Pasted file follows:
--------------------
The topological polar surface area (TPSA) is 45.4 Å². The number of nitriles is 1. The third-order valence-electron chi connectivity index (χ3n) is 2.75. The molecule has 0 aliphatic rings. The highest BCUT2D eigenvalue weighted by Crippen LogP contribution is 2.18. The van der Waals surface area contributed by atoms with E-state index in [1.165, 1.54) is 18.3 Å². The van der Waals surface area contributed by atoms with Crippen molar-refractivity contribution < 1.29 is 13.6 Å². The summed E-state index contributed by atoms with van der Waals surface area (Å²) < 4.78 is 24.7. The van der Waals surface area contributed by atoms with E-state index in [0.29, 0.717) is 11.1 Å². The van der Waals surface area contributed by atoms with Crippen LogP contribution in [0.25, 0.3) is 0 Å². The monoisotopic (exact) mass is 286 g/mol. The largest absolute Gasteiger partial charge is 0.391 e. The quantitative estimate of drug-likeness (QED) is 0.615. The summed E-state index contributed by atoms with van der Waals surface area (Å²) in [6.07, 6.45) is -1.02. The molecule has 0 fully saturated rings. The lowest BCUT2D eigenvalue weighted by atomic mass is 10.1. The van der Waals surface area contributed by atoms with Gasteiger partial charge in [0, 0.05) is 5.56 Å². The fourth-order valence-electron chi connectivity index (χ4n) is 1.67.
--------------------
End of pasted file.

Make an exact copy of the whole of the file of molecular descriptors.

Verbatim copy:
The topological polar surface area (TPSA) is 45.4 Å². The number of nitriles is 1. The third-order valence-electron chi connectivity index (χ3n) is 2.75. The molecule has 0 aliphatic rings. The highest BCUT2D eigenvalue weighted by Crippen LogP contribution is 2.18. The van der Waals surface area contributed by atoms with E-state index in [1.165, 1.54) is 18.3 Å². The van der Waals surface area contributed by atoms with Crippen molar-refractivity contribution < 1.29 is 13.6 Å². The summed E-state index contributed by atoms with van der Waals surface area (Å²) < 4.78 is 24.7. The van der Waals surface area contributed by atoms with E-state index in [0.29, 0.717) is 11.1 Å². The van der Waals surface area contributed by atoms with Crippen LogP contribution in [0.25, 0.3) is 0 Å². The monoisotopic (exact) mass is 286 g/mol. The largest absolute Gasteiger partial charge is 0.391 e. The quantitative estimate of drug-likeness (QED) is 0.615. The summed E-state index contributed by atoms with van der Waals surface area (Å²) in [6.07, 6.45) is -1.02. The molecule has 0 fully saturated rings. The lowest BCUT2D eigenvalue weighted by atomic mass is 10.1. The van der Waals surface area contributed by atoms with Gasteiger partial charge in [0, 0.05) is 5.56 Å². The fourth-order valence-electron chi connectivity index (χ4n) is 1.67.